Normal view MARC view ISBD view

Independent Mexico : the pronunciamiento in the age of Santa Anna, 1821-1858 / Will Fowler.

By: Fowler, Will, 1966- [author.].
Material type: TextTextSeries: JSTOR eBooks.Mexican experience: Publisher: Lincoln : University of Nebraska Press, [2016]Copyright date: ©2016Description: 1 online resource (xxx, 358 pages).Content type: text Media type: computer Carrier type: online resourceISBN: 9780803284678; 0803284675; 9780803284692; 0803284691.Subject(s): HISTORY / Latin America / MexicoAdditional physical formats: Print version:: Independent Mexico.DDC classification: 972/.04 Online resources: Click here to view this ebook.
Contents:
"Soft" coups, occupations, and "gestures of rebellion": the pronunciamiento, past and present interpretations -- The origins of Mexico's mimetic insurrectionism: the foundational pronunciamientos of Cabezas de San Juan and Iguala, 1820-1821 -- The voice of the provinces: the insurrectional contagion of Mexico's first pronunciamientos, 1821-1831 -- When the pronunciamiento went viral: the popularization of the pronunciamiento, 1832-1842 -- From forceful negotiation to civil war: the pronunciamientos, coups d'état, and revolutions of the mid-nineteenth century, 1843-1858 -- Conclusion: mimetic insurrectionism, the pronunciamiento, and independent Mexico.
Tags from this library: No tags from this library for this title. Log in to add tags.
Item type Current location Call number URL Status Date due Barcode
Electronic Book UT Tyler Online
Online
F1232 .F69 2016 (Browse shelf) https://ezproxy.uttyler.edu/login?url=http://www.jstor.org/stable/10.2307/j.ctt1d98btc Available ocn929857833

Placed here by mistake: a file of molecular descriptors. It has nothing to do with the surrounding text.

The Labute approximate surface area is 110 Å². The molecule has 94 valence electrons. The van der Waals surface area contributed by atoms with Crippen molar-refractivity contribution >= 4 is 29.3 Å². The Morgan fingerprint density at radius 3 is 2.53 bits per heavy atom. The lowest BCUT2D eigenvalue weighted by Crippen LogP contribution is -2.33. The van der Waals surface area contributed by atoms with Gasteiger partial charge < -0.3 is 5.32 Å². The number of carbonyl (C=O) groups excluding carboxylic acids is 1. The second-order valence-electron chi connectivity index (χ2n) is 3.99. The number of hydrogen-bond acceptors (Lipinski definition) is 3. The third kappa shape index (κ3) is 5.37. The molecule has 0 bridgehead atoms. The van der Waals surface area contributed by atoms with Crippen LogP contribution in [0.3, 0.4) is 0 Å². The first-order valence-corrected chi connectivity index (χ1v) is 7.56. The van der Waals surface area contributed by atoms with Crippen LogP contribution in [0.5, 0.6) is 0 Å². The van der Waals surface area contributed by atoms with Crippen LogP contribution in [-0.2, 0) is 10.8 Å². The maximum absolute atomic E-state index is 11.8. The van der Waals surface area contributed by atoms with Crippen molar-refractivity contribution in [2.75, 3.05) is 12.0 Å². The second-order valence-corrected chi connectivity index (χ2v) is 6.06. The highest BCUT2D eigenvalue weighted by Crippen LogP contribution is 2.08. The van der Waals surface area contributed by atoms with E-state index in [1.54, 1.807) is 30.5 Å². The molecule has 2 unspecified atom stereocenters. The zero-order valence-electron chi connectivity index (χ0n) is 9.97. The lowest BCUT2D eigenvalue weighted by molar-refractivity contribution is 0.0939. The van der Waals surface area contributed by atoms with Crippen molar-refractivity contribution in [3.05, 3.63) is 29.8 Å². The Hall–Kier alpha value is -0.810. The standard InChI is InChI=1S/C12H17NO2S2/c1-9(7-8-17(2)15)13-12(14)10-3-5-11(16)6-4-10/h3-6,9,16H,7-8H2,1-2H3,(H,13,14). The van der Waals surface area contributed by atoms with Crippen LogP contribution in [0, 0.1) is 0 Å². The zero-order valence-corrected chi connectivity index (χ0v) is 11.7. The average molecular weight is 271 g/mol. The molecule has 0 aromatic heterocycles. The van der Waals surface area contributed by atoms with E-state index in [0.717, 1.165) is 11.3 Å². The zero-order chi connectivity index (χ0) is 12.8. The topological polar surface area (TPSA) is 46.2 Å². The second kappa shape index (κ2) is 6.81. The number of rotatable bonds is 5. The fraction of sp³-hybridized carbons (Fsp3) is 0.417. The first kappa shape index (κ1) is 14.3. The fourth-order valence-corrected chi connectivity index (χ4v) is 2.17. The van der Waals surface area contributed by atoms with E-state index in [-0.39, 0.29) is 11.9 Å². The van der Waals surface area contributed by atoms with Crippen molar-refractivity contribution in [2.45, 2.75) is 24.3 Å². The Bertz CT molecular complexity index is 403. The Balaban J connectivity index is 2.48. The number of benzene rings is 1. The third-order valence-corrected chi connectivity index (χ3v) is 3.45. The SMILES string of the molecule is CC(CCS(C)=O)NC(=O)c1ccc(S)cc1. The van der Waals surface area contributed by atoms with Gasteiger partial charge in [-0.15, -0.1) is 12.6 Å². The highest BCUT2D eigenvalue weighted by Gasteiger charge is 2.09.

Includes bibliographical references and index.

"Soft" coups, occupations, and "gestures of rebellion": the pronunciamiento, past and present interpretations -- The origins of Mexico's mimetic insurrectionism: the foundational pronunciamientos of Cabezas de San Juan and Iguala, 1820-1821 -- The voice of the provinces: the insurrectional contagion of Mexico's first pronunciamientos, 1821-1831 -- When the pronunciamiento went viral: the popularization of the pronunciamiento, 1832-1842 -- From forceful negotiation to civil war: the pronunciamientos, coups d'état, and revolutions of the mid-nineteenth century, 1843-1858 -- Conclusion: mimetic insurrectionism, the pronunciamiento, and independent Mexico.

Description based on print version record.

Reviews provided by Syndetics

CHOICE Review

This is University of St. Andrews professor Fowler's fourth and last monograph in the Mexican Experience series, which tells about more than three decades of pronunciamiento politics from independence in 1821 to the Civil War of the Reforma (1858-60) and the French Intervention (1862-67). The grit of the book is the array of political actors, groups, and communities that aggressively petitioned government at the local and national levels as a means to address grievances. Fowler chooses to look at it from the perspective of the Spanish experience rather than as an extension of the colonial experience, where colonized Indians regularly petitioned the government, often resulting in revolt. After independence, this practice picked up steam, with the political aim often a coup d'état. The pronunciamiento grew more sophisticated in time, and by the mid-1850s the Age of Reform solidified political alignments. Lost in the compact narrative are ideological rifts such as that personified by Lucas Alamán and the heirs of Bourbon Reforms, who wanted to secularize Mexico. An important work that can be built on to answer other questions. Summing Up: Highly recommended. All levels/libraries. --Rodolfo Acuña, California State University, Northridge

Author notes provided by Syndetics

Will Fowler is a professor of Latin American studies at the University of St. Andrews in Scotland. He is the author or editor of several books, including Forceful Negotiations ; Malcontents, Rebels, and "Pronunciados" ; and Celebrating Insurrection , all published by the University of Nebraska Press.

There are no comments for this item.

Log in to your account to post a comment.